The Last Christmas

Posted on
Categories Celebrations, Family, Mommy IssuesTags , 4 Comments
 I feel your heart beating inside my own skin
And I think of Mary In Bethlehem
That night in a stable Our saviour was born
Yes, we have so much To be thankful for
On the last Christmas,  The last Christmas,
 The last Christmas Without you
-Six Pence None the Richer

A year ago I was in my kitchen, trying to get ready dinner on the table when I heard this song for the first time.  It stopped me in my tracks and gave me goose bumps.  I stood there, trying not to cry, while my 7 month old babies rolled around on my living room floor.  I couldn’t help but long for the days when I felt them inside my skin. 

The Christmas before I was carrying twins, but I didn’t know until February.  I missed the chance to enjoy this feeling of two beautiful babies at Christmas.  I ignored the signs that there was more than one and focused on the single baby I insisted was there.   I look back at that Christmas and it feels distant.  I can’t help but feel like I missed out on something special. 

I have a tendancy to wish away whatever is happening right now.  I want to rush to a time that is easier, a time when things are smooth and confortable and not so rocky.  With 3 small children it’s easy to focus on what we don’t have, what we can’t do.  I daydream about the days to come, when they are a little more independant.  The every day responsibilities weigh me down and I look forward to an easier time.

This song brings me back to the moment I’m in now.  This is the last Christmas, the very last Christmas I will ever have with my four year old son and his 19 month old sisters.  I will never get this Christmas back.  And even though we may not make it to a Christmas play or through the Christmas Eve service, I don’t want to wish this Christmas away. 

So I sit back and I watch them play.  I try to memorize the way they move, their reaction to the Christmas tunes constantly playing in our house.  We talk about Jesus and Santa and reindeer.  I watch their eyes light up when the see Christmas light and trees.  I breathe in their joy and excitment.  I focus on the things they seem to care about, particularly my son, who is enjoying this Chrismas more than any before.  And I try not to loose that feeling that this is the last one I have with them exactly like this.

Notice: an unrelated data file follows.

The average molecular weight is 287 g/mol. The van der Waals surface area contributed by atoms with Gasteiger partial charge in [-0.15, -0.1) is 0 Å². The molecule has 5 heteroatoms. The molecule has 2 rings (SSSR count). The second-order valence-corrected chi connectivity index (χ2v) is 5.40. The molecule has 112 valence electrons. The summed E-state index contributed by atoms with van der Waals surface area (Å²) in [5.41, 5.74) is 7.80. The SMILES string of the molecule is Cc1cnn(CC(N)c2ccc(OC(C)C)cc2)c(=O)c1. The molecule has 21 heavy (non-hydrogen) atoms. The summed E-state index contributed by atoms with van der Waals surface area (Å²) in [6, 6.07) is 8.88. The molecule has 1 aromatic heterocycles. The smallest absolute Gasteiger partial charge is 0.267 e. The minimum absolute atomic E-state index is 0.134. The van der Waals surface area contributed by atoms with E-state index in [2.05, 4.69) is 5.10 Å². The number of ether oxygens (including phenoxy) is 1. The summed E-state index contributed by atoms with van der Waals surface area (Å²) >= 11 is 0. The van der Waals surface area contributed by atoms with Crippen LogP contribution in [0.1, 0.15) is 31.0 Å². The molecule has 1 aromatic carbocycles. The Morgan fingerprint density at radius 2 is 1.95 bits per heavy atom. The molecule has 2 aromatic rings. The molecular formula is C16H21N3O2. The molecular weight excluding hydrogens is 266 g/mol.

Wherever you are, whatever stage your in right now, take a moment to really breathe it in.  If you’re expecting your twins or knee deep in double the diapers, or chasing toddlers or keeping track of preschool activities, take a minute to let it sink in.  Look at your children.  Memorize every dimple and bump.  Commit this Christmas to memory, it’s the last one you have exactly like they are right now.  It can be so much harder with two, but it’s so much more rewarding.  Time moves quickly.  Before you know it we will be putting together a Christmas for 2012.  Don’t let this one slip away before you have a chance to really enjoy it.


You can listen to the song here

AmberD, also known as dollimama, spends her days keeping track of her 4 year old son and 19 month old twin girls.  You can read about her Life Not Finished or follow the crazy on Twitter.

Share this...Share on FacebookTweet about this on TwitterShare on Google+Pin on PinterestShare on StumbleUponShare on TumblrShare on RedditDigg thisShare on LinkedInEmail this to someone

Girls are NOT easier

Posted on
Categories Behavior, Development, Parenting Twins, Safety, Toddlers13 Comments